Encouraging parents and carers to practise the songs and rhymes at home will build confidence and help children to memorise them. It also provides an opportunity for children and carers to bond, especially if the rhyme or song includes physical contact.

2. Play

Interacting with children while they play enables adults to ask simple questions or give a running commentary of what they are doing, which helps children to associate words or signs with objects or actions. Imaginative play is particularly important for developing word association and language understanding. For example, if the child is pretending to make a cup of tea, communicating, ‘I love how you are lifting the blue teapot carefully and pouring tea into the red cup,’ is helping them to recognise a wide range of language. Play allows opportunities for adults to encourage children to try out simple verbal sounds or actions or to extend language, for example if a child picks up a ball and says ‘ball’, we might reply ‘yes, that is a red ball’. Playing simple games like peek-a-boo or games that involve turn taking also helps children to learn that communication is a two-way thing and that one person communicates while another responds.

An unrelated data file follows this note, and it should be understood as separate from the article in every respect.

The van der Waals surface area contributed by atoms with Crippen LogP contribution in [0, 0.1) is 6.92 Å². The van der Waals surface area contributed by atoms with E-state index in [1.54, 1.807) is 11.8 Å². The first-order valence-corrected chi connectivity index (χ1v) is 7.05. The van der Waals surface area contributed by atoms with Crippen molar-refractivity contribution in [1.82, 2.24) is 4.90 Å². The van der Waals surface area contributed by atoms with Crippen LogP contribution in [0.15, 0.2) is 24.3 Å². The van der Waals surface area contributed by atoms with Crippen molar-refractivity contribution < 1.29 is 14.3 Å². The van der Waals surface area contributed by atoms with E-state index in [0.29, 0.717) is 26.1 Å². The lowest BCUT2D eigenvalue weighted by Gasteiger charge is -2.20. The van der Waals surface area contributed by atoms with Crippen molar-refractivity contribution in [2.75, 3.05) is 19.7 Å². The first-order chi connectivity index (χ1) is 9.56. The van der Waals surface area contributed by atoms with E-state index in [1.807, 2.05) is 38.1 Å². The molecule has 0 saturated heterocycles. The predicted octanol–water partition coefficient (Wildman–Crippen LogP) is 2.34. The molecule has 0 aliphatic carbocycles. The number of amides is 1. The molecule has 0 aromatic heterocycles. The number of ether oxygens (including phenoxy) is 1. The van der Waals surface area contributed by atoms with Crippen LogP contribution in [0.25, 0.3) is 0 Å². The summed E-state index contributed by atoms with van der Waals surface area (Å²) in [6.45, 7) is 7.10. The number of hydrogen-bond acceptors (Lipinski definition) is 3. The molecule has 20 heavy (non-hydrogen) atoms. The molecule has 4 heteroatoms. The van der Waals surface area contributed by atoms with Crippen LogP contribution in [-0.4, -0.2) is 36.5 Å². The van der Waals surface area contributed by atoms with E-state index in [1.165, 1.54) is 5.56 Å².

Taking time to talk to the children and their parents and carers about the different play activities, and model how to communicate with children through play, will help build parents’ confidence in this area too.

3. Story time

Encouraging children to develop a love of books aids communication skills tremendously and will prepare children to start school. Even the youngest child can learn how to turn the pages gently, and observe how we read from front to back and left to right. Stories with repetition allow children to join in, and non-fiction books will open their eyes to new things in the world around us.